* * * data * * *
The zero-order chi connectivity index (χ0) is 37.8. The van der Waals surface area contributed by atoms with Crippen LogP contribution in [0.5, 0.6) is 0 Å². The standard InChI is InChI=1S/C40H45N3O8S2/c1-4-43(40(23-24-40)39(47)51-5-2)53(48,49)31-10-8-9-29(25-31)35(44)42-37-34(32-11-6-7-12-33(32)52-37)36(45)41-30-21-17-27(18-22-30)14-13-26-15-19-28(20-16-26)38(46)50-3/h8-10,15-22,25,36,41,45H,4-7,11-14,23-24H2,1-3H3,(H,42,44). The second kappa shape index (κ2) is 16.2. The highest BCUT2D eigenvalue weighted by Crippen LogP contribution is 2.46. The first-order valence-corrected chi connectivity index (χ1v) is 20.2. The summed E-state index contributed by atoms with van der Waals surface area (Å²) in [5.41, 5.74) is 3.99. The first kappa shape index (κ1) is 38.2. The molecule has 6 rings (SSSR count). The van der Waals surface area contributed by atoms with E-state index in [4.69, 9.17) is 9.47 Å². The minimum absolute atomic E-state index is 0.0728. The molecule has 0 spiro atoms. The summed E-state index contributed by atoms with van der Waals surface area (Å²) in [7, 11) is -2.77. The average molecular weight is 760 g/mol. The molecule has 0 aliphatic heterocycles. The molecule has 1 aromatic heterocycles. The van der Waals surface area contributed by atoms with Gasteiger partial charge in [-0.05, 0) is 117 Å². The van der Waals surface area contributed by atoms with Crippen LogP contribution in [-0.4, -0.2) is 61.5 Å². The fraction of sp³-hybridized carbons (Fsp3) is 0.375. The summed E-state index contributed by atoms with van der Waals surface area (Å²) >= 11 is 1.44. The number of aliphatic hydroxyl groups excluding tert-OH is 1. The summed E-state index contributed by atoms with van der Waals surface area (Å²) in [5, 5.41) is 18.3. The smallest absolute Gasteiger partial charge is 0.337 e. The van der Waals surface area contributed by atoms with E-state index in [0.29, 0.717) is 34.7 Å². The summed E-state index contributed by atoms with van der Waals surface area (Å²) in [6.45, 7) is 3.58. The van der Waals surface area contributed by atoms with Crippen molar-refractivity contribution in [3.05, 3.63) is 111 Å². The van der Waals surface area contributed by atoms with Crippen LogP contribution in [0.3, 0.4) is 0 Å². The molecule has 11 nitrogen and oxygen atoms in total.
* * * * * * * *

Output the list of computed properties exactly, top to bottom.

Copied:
The zero-order chi connectivity index (χ0) is 37.8. The van der Waals surface area contributed by atoms with Crippen LogP contribution in [0.5, 0.6) is 0 Å². The standard InChI is InChI=1S/C40H45N3O8S2/c1-4-43(40(23-24-40)39(47)51-5-2)53(48,49)31-10-8-9-29(25-31)35(44)42-37-34(32-11-6-7-12-33(32)52-37)36(45)41-30-21-17-27(18-22-30)14-13-26-15-19-28(20-16-26)38(46)50-3/h8-10,15-22,25,36,41,45H,4-7,11-14,23-24H2,1-3H3,(H,42,44). The second kappa shape index (κ2) is 16.2. The highest BCUT2D eigenvalue weighted by Crippen LogP contribution is 2.46. The first-order valence-corrected chi connectivity index (χ1v) is 20.2. The summed E-state index contributed by atoms with van der Waals surface area (Å²) in [5.41, 5.74) is 3.99. The first kappa shape index (κ1) is 38.2. The molecule has 6 rings (SSSR count). The van der Waals surface area contributed by atoms with E-state index in [4.69, 9.17) is 9.47 Å². The minimum absolute atomic E-state index is 0.0728. The molecule has 0 spiro atoms. The summed E-state index contributed by atoms with van der Waals surface area (Å²) in [7, 11) is -2.77. The average molecular weight is 760 g/mol. The molecule has 0 aliphatic heterocycles. The molecule has 1 aromatic heterocycles. The van der Waals surface area contributed by atoms with Gasteiger partial charge in [-0.05, 0) is 117 Å². The van der Waals surface area contributed by atoms with Crippen LogP contribution in [-0.4, -0.2) is 61.5 Å². The fraction of sp³-hybridized carbons (Fsp3) is 0.375. The summed E-state index contributed by atoms with van der Waals surface area (Å²) >= 11 is 1.44. The number of aliphatic hydroxyl groups excluding tert-OH is 1. The summed E-state index contributed by atoms with van der Waals surface area (Å²) in [5, 5.41) is 18.3. The smallest absolute Gasteiger partial charge is 0.337 e. The van der Waals surface area contributed by atoms with E-state index in [0.29, 0.717) is 34.7 Å². The summed E-state index contributed by atoms with van der Waals surface area (Å²) in [6.45, 7) is 3.58. The van der Waals surface area contributed by atoms with Crippen molar-refractivity contribution in [3.05, 3.63) is 111 Å². The van der Waals surface area contributed by atoms with Crippen LogP contribution in [0.3, 0.4) is 0 Å². The molecule has 11 nitrogen and oxygen atoms in total.